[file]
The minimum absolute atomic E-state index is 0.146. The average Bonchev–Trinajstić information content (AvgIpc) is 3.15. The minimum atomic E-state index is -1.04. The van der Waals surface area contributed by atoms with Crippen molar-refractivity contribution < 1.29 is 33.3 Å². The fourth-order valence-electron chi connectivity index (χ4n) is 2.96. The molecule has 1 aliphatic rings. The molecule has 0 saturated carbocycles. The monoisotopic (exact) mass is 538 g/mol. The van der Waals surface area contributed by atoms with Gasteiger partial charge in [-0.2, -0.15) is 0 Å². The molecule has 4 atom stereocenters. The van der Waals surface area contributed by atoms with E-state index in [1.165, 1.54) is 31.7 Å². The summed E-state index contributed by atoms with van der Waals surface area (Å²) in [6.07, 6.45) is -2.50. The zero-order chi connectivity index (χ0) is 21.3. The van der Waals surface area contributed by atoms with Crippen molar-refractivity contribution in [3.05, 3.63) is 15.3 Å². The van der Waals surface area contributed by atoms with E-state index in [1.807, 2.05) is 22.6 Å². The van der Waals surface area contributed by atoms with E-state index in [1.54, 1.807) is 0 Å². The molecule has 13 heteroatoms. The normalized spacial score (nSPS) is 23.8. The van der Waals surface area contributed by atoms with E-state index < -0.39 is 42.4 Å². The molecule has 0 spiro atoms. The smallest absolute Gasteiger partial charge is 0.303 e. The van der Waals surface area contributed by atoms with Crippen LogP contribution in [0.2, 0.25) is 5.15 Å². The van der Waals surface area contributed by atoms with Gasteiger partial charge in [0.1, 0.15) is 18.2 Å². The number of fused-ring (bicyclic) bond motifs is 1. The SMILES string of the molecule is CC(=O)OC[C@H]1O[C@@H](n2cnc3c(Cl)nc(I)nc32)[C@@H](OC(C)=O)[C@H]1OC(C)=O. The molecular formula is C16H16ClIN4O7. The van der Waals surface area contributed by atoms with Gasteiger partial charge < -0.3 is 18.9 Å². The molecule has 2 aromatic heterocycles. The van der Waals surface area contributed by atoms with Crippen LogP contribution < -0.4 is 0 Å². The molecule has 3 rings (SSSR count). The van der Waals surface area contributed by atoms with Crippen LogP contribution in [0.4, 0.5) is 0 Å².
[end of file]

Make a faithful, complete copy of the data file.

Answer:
The minimum absolute atomic E-state index is 0.146. The average Bonchev–Trinajstić information content (AvgIpc) is 3.15. The minimum atomic E-state index is -1.04. The van der Waals surface area contributed by atoms with Crippen molar-refractivity contribution < 1.29 is 33.3 Å². The fourth-order valence-electron chi connectivity index (χ4n) is 2.96. The molecule has 1 aliphatic rings. The molecule has 0 saturated carbocycles. The monoisotopic (exact) mass is 538 g/mol. The van der Waals surface area contributed by atoms with Gasteiger partial charge in [-0.2, -0.15) is 0 Å². The molecule has 4 atom stereocenters. The van der Waals surface area contributed by atoms with E-state index in [1.165, 1.54) is 31.7 Å². The summed E-state index contributed by atoms with van der Waals surface area (Å²) in [6.07, 6.45) is -2.50. The zero-order chi connectivity index (χ0) is 21.3. The van der Waals surface area contributed by atoms with Crippen molar-refractivity contribution in [3.05, 3.63) is 15.3 Å². The van der Waals surface area contributed by atoms with E-state index in [1.807, 2.05) is 22.6 Å². The van der Waals surface area contributed by atoms with E-state index in [1.54, 1.807) is 0 Å². The molecule has 13 heteroatoms. The normalized spacial score (nSPS) is 23.8. The van der Waals surface area contributed by atoms with E-state index < -0.39 is 42.4 Å². The molecule has 0 spiro atoms. The smallest absolute Gasteiger partial charge is 0.303 e. The van der Waals surface area contributed by atoms with Crippen LogP contribution in [0.2, 0.25) is 5.15 Å². The van der Waals surface area contributed by atoms with Gasteiger partial charge in [0.1, 0.15) is 18.2 Å². The number of fused-ring (bicyclic) bond motifs is 1. The SMILES string of the molecule is CC(=O)OC[C@H]1O[C@@H](n2cnc3c(Cl)nc(I)nc32)[C@@H](OC(C)=O)[C@H]1OC(C)=O. The molecular formula is C16H16ClIN4O7. The van der Waals surface area contributed by atoms with Gasteiger partial charge < -0.3 is 18.9 Å². The molecule has 2 aromatic heterocycles. The van der Waals surface area contributed by atoms with Crippen LogP contribution < -0.4 is 0 Å². The molecule has 3 rings (SSSR count). The van der Waals surface area contributed by atoms with Crippen LogP contribution in [0.4, 0.5) is 0 Å².